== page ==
Byron's Babbles

Expect Mistakes

Posted in Educational Leadership, Global Leadership, Leadership, Leadership Development, Mistakes by Dr. Byron L. Ernest on September 3, 2022

Over the past three weeks I’ve had a small construction project going on at my house. It has been fun because my contractor is a friend who I coached baseball with and I also taught his daughter in school. We’ve talked about every day that I have been home and we’ve even added a few things to the project from our conversations. Yesterday he finished the project and he came over last night and we just sat and visited.

My post is about something that I learned from Bruce that we can apply to most of our contexts. I had decided some posts that we had left bare needed to be wrapped. So, I took it upon myself to get the materials and do the job. On the first of five that I did I made a couple of errors. Not very noticeable, but still mistakes. By the fifth post I was at near perfect craftsmanship. The next morning I pointed out my work and the couple of mistakes.

What Bruce told me was profound: “You have to expect mistakes.” He told me that if you focus on never making a mistake, you actually will make more mistakes. Now, the kind of mistakes we were talking about were not like the ones where the wrong mix of concrete was used, thus threatening the integrity of a project. To prevent those types of mistakes protocols and redundancy processes need to be put in place. In my case, however, I needed to put a notch in the wrap to allow space for the mounting bracket on the post. I made the notch about a half inch to big.

Bruce told me that instead of just getting the right amount material for the project I did, he would have gotten a little extra, expecting that errors might occur. If they don’t, you just return the material. To be clear, he was not advocating that making mistakes was not to be avoided. What he was saying was that we must face the reality that mistakes do happen. He suggested that we need to plan for them. He also added that while it can be natural to want to avoid blame and embarrassment, this is only counterproductive to moving forward. Playing the blame game at the worksite as each contractor and trade contractor points the finger at someone else only wastes precious time in coming up with a suitable solution. Owning mistakes and finding quick solutions is the key here.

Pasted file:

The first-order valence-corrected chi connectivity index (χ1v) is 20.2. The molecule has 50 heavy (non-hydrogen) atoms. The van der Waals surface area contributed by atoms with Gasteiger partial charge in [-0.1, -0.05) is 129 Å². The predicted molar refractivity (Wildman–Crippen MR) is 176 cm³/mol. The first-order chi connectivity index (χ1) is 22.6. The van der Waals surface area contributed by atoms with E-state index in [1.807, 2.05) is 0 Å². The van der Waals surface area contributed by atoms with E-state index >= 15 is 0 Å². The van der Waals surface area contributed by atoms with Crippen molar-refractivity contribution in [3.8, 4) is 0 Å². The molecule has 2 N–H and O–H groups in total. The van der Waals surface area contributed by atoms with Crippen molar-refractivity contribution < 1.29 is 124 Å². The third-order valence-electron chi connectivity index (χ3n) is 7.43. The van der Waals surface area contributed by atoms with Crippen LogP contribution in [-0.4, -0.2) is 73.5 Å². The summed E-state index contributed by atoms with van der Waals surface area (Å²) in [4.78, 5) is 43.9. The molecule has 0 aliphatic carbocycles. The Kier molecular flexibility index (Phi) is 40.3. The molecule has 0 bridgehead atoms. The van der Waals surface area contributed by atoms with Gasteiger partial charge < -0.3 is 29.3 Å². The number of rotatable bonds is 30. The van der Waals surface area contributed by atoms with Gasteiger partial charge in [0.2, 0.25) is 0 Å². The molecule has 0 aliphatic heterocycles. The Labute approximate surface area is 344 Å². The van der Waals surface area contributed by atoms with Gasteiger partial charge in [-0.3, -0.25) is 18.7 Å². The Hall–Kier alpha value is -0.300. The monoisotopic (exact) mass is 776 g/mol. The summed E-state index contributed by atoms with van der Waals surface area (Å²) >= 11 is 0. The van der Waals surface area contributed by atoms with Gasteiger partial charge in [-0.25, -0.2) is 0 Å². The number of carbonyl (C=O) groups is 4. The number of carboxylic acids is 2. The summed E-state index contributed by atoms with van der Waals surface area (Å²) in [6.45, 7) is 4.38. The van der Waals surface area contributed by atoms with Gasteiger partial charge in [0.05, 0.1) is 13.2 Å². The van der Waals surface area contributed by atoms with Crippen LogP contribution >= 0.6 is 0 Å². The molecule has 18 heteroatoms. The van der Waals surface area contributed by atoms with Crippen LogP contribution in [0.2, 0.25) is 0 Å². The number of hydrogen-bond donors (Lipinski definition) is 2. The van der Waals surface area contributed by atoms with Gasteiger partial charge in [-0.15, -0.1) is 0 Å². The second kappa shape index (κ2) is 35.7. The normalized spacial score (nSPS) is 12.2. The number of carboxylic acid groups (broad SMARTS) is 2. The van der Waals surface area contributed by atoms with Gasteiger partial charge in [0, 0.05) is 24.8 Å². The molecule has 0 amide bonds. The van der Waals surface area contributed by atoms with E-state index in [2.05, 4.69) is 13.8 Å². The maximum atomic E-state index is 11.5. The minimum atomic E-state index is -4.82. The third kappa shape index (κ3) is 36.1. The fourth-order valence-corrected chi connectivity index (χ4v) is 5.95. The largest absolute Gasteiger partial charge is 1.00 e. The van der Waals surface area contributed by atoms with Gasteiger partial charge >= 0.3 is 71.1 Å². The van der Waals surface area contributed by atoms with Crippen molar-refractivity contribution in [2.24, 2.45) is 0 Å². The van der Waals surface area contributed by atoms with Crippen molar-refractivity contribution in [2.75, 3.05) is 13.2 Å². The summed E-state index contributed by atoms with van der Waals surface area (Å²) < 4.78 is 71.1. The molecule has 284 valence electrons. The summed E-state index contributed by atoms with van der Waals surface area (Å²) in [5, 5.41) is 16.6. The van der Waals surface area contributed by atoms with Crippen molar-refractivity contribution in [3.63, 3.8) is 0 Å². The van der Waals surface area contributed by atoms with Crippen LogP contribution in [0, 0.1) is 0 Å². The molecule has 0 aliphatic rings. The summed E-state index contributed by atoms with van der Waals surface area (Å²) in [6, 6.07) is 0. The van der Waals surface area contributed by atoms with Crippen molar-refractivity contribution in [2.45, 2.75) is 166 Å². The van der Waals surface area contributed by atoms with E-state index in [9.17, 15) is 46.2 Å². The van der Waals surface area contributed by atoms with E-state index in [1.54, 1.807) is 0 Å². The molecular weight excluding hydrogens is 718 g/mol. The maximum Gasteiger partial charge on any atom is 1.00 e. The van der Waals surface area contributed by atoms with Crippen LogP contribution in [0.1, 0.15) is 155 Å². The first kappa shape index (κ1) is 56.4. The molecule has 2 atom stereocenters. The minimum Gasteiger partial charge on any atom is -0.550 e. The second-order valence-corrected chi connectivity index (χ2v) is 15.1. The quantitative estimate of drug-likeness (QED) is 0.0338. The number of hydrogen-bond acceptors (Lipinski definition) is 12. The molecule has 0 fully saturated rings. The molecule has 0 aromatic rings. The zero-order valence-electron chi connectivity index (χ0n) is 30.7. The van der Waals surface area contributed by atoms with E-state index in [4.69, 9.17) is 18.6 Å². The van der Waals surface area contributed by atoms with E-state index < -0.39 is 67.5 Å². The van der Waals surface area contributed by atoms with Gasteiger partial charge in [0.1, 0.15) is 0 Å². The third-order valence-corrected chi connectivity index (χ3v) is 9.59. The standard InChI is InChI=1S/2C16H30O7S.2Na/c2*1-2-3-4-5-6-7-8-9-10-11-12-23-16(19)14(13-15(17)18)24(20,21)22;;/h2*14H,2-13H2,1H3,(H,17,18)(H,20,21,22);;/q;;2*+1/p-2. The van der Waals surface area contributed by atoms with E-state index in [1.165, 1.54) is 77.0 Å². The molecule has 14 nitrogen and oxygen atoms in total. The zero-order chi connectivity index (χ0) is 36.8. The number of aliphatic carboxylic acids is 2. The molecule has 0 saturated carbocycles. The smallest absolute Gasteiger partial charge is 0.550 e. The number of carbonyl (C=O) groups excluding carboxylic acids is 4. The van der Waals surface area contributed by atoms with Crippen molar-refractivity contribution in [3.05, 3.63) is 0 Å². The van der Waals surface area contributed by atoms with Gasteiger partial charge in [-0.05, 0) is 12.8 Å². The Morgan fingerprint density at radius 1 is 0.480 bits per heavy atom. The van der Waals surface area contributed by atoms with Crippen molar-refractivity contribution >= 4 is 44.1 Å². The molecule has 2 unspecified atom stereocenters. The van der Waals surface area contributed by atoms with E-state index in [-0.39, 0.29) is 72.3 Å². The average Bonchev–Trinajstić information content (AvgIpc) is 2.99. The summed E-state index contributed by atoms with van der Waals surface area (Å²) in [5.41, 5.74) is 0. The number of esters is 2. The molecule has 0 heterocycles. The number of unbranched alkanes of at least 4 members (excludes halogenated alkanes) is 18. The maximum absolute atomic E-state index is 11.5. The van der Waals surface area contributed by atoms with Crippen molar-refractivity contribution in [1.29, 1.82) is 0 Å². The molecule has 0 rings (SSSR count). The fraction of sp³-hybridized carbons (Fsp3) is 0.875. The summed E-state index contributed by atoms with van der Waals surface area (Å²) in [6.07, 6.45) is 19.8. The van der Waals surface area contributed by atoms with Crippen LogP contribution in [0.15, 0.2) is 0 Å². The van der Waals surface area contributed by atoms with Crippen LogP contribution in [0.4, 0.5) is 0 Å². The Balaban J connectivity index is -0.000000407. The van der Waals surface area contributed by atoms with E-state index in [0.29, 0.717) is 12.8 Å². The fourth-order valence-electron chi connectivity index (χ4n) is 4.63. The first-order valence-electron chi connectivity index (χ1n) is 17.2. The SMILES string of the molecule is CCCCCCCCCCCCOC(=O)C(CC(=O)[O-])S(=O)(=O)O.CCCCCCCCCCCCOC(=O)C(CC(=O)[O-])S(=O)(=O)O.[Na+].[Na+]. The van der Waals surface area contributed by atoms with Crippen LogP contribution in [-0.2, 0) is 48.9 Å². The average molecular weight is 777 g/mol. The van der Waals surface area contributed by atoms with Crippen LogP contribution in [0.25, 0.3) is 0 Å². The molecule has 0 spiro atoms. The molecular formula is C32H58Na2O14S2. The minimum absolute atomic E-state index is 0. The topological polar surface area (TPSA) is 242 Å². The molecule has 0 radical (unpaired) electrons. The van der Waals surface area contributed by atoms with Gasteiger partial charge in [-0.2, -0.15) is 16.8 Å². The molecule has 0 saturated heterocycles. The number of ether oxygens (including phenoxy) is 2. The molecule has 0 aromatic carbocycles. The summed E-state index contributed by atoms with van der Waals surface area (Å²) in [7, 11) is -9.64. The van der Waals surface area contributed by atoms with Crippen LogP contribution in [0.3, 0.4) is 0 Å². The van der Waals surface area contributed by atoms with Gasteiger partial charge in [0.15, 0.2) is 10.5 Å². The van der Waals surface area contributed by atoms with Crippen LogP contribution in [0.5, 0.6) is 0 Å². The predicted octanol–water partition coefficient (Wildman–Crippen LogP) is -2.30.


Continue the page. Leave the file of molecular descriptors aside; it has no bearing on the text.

The moral of this story is that we put all safeguards in place to eliminate mistakes, but we also need to expect them. If we live in fear of making mistakes or make those we serve fearful of making mistakes, we are setting ourselves and others up for making more mistakes.


Recipes For Success

Obviously, no matter what you do, there is never a guarantee for success. We just use recipes and practices to increase our chances of success. Basically, we follow “recipes for success.” In other words, a number of good practices that we have either discovered for ourselves through trial and error, or others. All this popped into my mind as I read Chapter 38, “Own Your Mistakes,” in Mindset Mondays with DTK by David Taylor-Klaus (DTK). DTK taught us in the book the we need to own up to our mistakes or our credibility is undermined. By owning up to and hopefully learning from our mistakes, we become trustworthy and human.

As a believer in having a growth mindset, I began to think about the difference between a mistake and failure. In doing some research I found that the difference is in the learning, which to me is a big part of the “owning up to it” advice of DTK. Then I turned to Seth Godin who said, “A mistake is either a failure repeated, doing something for the second time when you should have known better, or a misguided attempt (because of carelessness, selfishness or hubris) that hindsight reminds you is worth avoiding” in The Difference Between A Failure and A Mistake. He went on to say, “A failure is a project that doesn’t work, an initiative that teaches you something at the same time the outcome doesn’t move you directly closer to your goal.” Guilty as charged. Using Godin’s definition, I’ve made lots of mistakes and failures.

We all make mistakes. Do not forget that mistakes are behaviors, just like experiments. We must clean up after them and own them. Failures are outcomes and all about the learning. Don’t make the mistake (pun intended) of not learning from our actions.

Living Is Having A Past Full Of Mistakes

The other day as I was having dinner with a good friend I was talking about some mistakes I had made. He said, “Byron, part of living is having a past full of mistakes.” Wow, how true this is! And, how impactful it was to hear from this. As a person who never worries about failure and tries to learn from every mistake, it was huge to talk this out.

The thing to remember and tell ourselves, however, is that the mistake was not on purpose. We didn’t misunderstand circumstances or miscalculate a situation on purpose. Would we forgive someone else? Sure! So we need to remember to forgive ourselves too, and fail forward. This all doesn’t qualify if the mistake or failure was while taking a risk. That is the nature of risk taking and is necessary.

Then, we just need to do everything we can to fix the mistake. That may mean talking to someone, coming up with a better solution, or letting someone else help out. I always say to others, “There’s nothing you can screw up bad enough that the sun won’t come out tomorrow. And, if it doesn’t, it won’t matter anyway.” Remember, we are human and not infallible.

Finally, we need to take the position that we will be smarter next time. We need to learn from mistakes. Just as others have had amnesia about our past mistakes, we need to have amnesia about others. This is truly having compassion.